By MARISA MATA, Student Writer
Since moving to Hawaii, David Sischo (2007) has spent a lot of time flying in a helicopter, exploring the beautiful landscape of the islands, but his life is no vacation as he is racing to save the islands’ snails from extinction.
Some Hawaiian snails have been described as the “jewels of the forest” because of their intricate shells, and remain important figures in folklore, hula and chant. They’re also important to the ecosystem — increasing nutrient cycling and protecting plants by feeding on fungus and algae. There were once over 750 snail species throughout Hawaii, but about 90 percent of these snails have become extinct, due to predation, habitat destruction and over-collection, because of their shells.
“When visitors come to the islands, they look up at the beautiful lush green mountains, completely unaware that our incredible plants and animals, found nowhere else in the world, are being quietly erased from the landscape, due to a variety of human induced factors,” Sischo, Coordinator of Hawaii’s Snail Extinction Prevention Program (SEP) said.
“Biodiversity loss is occurring across the globe, but on island chains like Hawaii, extinction has been particularly dramatic. We are truly at a crossroads for many species here.”
SEP was established in 2012 with funding from the US Fish and Wildlife Service and the Hawaii Department of Land and Natural Resources, to unify scattered conservation efforts that began in the 1980s. Sischo, whose dissertation focused on population genetics of endangered snail species, became the program’s first coordinator. Among other things, he oversees field and lab work, which involves about 1,400 individual snails in captivity and 50 rare and endangered snail species from across the Hawaiian Islands.
“Our field work consists of surveying for undiscovered remaining populations in remote natural areas, monitoring critical populations, conducting predator control and removal, and constructing and maintaining predator-proof fencing that protects rare populations from introduced predators.”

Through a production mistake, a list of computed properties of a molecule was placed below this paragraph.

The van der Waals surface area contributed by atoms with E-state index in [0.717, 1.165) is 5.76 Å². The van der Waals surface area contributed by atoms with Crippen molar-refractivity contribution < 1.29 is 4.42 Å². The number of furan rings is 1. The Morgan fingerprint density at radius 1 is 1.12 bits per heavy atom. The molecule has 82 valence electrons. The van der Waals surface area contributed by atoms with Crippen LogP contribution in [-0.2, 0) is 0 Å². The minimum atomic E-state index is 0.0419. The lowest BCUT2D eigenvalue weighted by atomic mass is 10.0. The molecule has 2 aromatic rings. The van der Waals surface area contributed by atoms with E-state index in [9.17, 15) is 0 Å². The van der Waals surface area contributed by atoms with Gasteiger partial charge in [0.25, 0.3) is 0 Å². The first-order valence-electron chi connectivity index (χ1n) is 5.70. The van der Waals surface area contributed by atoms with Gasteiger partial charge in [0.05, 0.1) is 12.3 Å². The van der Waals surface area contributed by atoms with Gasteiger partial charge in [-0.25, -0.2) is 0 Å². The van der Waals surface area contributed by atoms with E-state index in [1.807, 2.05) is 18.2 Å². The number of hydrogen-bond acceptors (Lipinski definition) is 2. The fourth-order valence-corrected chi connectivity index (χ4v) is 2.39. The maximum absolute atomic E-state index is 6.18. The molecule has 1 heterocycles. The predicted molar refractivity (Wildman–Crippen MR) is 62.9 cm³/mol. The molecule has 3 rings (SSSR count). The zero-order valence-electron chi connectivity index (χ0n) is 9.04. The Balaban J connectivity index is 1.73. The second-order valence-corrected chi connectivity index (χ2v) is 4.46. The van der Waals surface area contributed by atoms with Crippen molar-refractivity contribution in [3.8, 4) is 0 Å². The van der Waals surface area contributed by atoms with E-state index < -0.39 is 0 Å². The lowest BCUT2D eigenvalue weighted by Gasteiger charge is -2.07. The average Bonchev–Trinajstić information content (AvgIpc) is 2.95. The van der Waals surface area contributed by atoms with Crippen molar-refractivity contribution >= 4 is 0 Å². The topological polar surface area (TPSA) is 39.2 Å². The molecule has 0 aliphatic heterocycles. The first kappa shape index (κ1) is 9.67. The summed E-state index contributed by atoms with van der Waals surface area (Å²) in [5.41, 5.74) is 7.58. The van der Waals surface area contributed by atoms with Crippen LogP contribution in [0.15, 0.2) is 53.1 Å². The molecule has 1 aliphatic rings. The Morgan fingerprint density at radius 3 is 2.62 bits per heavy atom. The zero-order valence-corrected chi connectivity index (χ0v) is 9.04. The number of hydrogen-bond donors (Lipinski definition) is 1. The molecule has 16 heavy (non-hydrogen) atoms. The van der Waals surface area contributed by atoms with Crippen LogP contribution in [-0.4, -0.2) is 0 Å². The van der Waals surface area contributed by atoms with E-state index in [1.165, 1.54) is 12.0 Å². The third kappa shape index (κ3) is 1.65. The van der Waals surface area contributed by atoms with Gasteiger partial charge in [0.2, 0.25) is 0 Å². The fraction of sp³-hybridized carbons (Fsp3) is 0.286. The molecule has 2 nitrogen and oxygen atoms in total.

“In general, our field days start off with a short helicopter ride up to summit areas where our last wild populations remain. From there it will be collecting data, maintaining predator-proof fences, conducting predator control, etc., followed by a quick helicopter ride back off the mountain. Sometimes we camp in remote areas for multiple days to maximize the work we can get done before being extracted from the mountain.”
If snails are taken to the captive rearing laboratory from the wild, the goal is always to eventually reintroduce them to a protected natural habitat, where they have a better chance of survival.
“A typical day in the captive rearing facility, includes cleaning and sterilizing cages, censusing populations, and culturing leaf fungus to feed the snails. Our captive rearing facility currently maintains populations of 20 species of critically imperiled land snails. Five of these are extinct in the wild.”
Despite SEP’s efforts, some species of snails will not make it out of the lab, as is the case with Lonesome George — the last surviving Achatinella apexfulva, one of the first Hawaiian land snail species to be identified.
Lonesome George is about 12 years old and “a bit of a recluse,” spending most of his time in his shell. Even as the last of his kind however, he still gives hope for his species — as his DNA has been preserved for potential cloning.
“We are really racing extinction out here. Many, if not all, of the large tree and ground snails in Hawaii will be gone within the next one to ten years without intervention.”
“Fortunately, I’ve seen an increased number of snails inside predator-proof fenced areas, where they are protected from threats, but unprotected populations are quickly going extinct.”
“The next few years may very well be our last opportunity to intervene for most before it is too late.”